Hello again, it’s just me Dawn once more ranting about the moving and shaking currently happening here in the electronic cigarette industry.
Quick question for you. Have you ever went on line to ask a medical professional a questions? I am willing to bet that most of us would have to say yes to that questions. Weather it is a question about a skin tag in a funky location or a throbbing pain running down your arm, most of us have had cause to fire up the computer and seek internet answers.
There are a ton of sites available for this and how trust-worthy they are seems to be up for debate. That being said there is one site in particular that has recently caught my eye. Why? Because it first caught the eye of a group of researchers from Stanford in relation to electronic cigarettes (1). They conducted an observation study that had some very interesting findings. (Find the study PDF here)
The site: Health Tap
The questions: What do health experts say about electronic cigarettes when they are asked related questions by patients. Are the answers positive? Negative? Neutral? As well as how do the patients respond to the answers provided. I think these are good questions.
In their own words-
In my words – So basically they took a look at the questions asked about e-cigarettes on this site using a key word search. Then they looked at the answers that were given in response. They then broke down and ranked both the provider answers and the patient responses to said answers as positive, negative or neutral.
In their words –
“31% suggested quitting cold turkey or did not identify a formal cessation method (n¼52); 15% recommended first-line cessation medication, counseling support, or both in combination, and did not include ecigarettes (n¼26); and 54% included e-cigarettes as cessation aids, with or without reference to other cessation treatments (n¼90).”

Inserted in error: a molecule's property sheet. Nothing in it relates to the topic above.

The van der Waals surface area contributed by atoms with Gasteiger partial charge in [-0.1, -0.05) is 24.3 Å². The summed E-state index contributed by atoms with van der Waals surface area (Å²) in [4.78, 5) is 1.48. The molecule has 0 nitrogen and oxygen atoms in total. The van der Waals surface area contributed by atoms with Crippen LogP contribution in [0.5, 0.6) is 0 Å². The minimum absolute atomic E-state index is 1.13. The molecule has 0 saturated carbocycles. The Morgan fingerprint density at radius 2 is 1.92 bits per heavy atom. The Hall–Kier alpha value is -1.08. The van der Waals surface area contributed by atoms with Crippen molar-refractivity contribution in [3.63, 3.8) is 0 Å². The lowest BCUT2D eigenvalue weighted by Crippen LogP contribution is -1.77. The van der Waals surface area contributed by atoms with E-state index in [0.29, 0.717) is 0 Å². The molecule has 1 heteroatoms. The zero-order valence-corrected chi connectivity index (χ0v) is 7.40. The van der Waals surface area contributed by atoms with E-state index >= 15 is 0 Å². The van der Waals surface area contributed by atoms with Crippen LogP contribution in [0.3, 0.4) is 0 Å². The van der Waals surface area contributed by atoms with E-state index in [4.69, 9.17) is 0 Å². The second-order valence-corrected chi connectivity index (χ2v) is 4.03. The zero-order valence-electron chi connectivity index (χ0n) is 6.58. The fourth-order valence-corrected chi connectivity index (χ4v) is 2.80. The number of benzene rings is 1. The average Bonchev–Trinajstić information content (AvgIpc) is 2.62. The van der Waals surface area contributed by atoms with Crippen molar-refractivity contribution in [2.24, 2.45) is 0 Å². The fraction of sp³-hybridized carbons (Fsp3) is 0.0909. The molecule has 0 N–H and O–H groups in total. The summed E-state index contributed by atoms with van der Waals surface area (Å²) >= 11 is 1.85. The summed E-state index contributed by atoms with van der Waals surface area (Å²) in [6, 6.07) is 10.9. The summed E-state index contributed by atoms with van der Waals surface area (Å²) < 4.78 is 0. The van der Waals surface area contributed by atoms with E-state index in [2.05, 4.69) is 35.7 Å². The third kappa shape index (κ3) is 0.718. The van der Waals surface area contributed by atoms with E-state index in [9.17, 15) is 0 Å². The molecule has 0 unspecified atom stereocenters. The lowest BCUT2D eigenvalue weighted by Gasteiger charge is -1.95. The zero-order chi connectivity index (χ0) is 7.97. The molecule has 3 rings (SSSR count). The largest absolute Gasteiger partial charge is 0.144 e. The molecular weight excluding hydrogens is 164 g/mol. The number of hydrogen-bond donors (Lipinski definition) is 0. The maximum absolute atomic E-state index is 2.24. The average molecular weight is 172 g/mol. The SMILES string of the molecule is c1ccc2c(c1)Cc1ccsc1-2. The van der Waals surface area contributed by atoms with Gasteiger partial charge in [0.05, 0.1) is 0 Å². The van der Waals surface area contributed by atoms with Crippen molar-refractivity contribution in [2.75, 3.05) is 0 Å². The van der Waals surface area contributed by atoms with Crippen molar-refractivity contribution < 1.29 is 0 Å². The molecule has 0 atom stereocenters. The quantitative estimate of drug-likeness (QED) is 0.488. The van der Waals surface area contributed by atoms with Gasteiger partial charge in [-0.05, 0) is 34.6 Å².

In my words – It seems that there is not much surprising about this. Basically Doctors are NOT going to say that anything that you inhale into your lungs is “safe” and certainly they are not going to suggest that starting a nicotine habit regardless of the delivery mechanism is a good idea. BUT a large majority, 54% vs cold turkey at 31% and other cessation items at 15%, of responses say electronic cigarettes are a useful tool when used as a smoking cessation device. As I have said before, A Clean Cigarette can not make claims like this, but it is nice to see that doctors out there are at least seeking out some facts and helping their patients make choices in regards to their nicotine delivery options. It’s also super telling that the FDA regulated cessation tools are only suggested 15% of the time with out an electronic cigarette being mentioned. Hmm……wonder why THAT is???
The other thing this observation study showed is that patients that received positive feedback in relation to electronic cigarettes were far more likely to give a positive response back to the provider. That in itself says a lot about public opinion of electronic cigarettes.
The example to the left here shows how each question and answer was broken down. Based on just this question alone it seems obvious that some in the medical world feel that electronic cigarettes are at a minimum a harm reduction product, even if the FDA does not agree.
Well I am sure now you can see why this study drew my interest. I sure hope that you find this information as useful as we do! Please feel free to take a look at the entire study and if you have any questions drop me an e-mail to AccAnswers@gmail.com. I look forward to hearing from you and will get back to you ASAP with the answers that you deserve! Also if you are interested in making the switch stop on by to any of our store locations OR visit our full on-line store at http://www.aceancigarette.com! Thank you for stopping in and please stop by again!
(1): Online Patient–Provider E-cigarette Consultations Perceptions of Safety and Harm Cati G. Brown-Johnson, PhD,1 Andrea Burbank, MD,1,2 Eric J. Daza, DrPH,1 Arianna Wassmann, BS,1,3 Amy Chieng, BA,1,4 Geoffrey W. Rutledge, MD, PhD,5 Judith J. Prochaska, PhD, MPH1